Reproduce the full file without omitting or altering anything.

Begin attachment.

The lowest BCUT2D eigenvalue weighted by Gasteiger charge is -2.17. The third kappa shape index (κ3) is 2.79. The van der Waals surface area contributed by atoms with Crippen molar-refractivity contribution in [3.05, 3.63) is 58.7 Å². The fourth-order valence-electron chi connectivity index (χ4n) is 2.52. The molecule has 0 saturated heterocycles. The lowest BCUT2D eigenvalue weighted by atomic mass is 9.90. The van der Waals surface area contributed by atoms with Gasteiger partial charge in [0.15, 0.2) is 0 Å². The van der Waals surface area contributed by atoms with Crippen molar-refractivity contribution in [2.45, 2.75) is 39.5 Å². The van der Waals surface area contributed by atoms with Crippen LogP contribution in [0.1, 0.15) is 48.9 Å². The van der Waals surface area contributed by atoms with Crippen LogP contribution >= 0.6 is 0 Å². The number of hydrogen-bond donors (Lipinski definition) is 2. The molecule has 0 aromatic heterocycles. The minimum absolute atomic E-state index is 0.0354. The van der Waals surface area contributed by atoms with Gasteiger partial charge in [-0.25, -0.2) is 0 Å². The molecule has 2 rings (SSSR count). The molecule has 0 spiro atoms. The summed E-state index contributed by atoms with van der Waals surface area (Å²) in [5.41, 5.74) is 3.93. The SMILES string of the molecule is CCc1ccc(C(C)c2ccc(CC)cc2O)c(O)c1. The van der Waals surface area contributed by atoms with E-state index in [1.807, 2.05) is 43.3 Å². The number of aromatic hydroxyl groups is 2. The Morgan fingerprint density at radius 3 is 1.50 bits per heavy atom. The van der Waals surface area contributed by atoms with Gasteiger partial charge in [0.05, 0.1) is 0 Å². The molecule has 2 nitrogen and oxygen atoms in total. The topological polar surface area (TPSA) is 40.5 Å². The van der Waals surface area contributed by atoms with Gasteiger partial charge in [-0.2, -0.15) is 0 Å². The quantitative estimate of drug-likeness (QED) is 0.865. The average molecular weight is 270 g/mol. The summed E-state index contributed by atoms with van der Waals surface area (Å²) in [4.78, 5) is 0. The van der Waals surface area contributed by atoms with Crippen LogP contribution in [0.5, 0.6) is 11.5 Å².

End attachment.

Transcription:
The lowest BCUT2D eigenvalue weighted by Gasteiger charge is -2.17. The third kappa shape index (κ3) is 2.79. The van der Waals surface area contributed by atoms with Crippen molar-refractivity contribution in [3.05, 3.63) is 58.7 Å². The fourth-order valence-electron chi connectivity index (χ4n) is 2.52. The molecule has 0 saturated heterocycles. The lowest BCUT2D eigenvalue weighted by atomic mass is 9.90. The van der Waals surface area contributed by atoms with Gasteiger partial charge in [0.15, 0.2) is 0 Å². The van der Waals surface area contributed by atoms with Crippen molar-refractivity contribution in [2.45, 2.75) is 39.5 Å². The van der Waals surface area contributed by atoms with Crippen LogP contribution in [0.1, 0.15) is 48.9 Å². The van der Waals surface area contributed by atoms with Crippen LogP contribution >= 0.6 is 0 Å². The number of hydrogen-bond donors (Lipinski definition) is 2. The molecule has 0 aromatic heterocycles. The minimum absolute atomic E-state index is 0.0354. The van der Waals surface area contributed by atoms with Gasteiger partial charge in [-0.25, -0.2) is 0 Å². The molecule has 2 rings (SSSR count). The molecule has 0 spiro atoms. The summed E-state index contributed by atoms with van der Waals surface area (Å²) in [5.41, 5.74) is 3.93. The SMILES string of the molecule is CCc1ccc(C(C)c2ccc(CC)cc2O)c(O)c1. The van der Waals surface area contributed by atoms with E-state index in [1.807, 2.05) is 43.3 Å². The number of aromatic hydroxyl groups is 2. The Morgan fingerprint density at radius 3 is 1.50 bits per heavy atom. The van der Waals surface area contributed by atoms with Gasteiger partial charge in [0.05, 0.1) is 0 Å². The molecule has 2 nitrogen and oxygen atoms in total. The topological polar surface area (TPSA) is 40.5 Å². The van der Waals surface area contributed by atoms with Gasteiger partial charge in [-0.2, -0.15) is 0 Å². The quantitative estimate of drug-likeness (QED) is 0.865. The average molecular weight is 270 g/mol. The summed E-state index contributed by atoms with van der Waals surface area (Å²) in [4.78, 5) is 0. The van der Waals surface area contributed by atoms with Crippen LogP contribution in [0.5, 0.6) is 11.5 Å².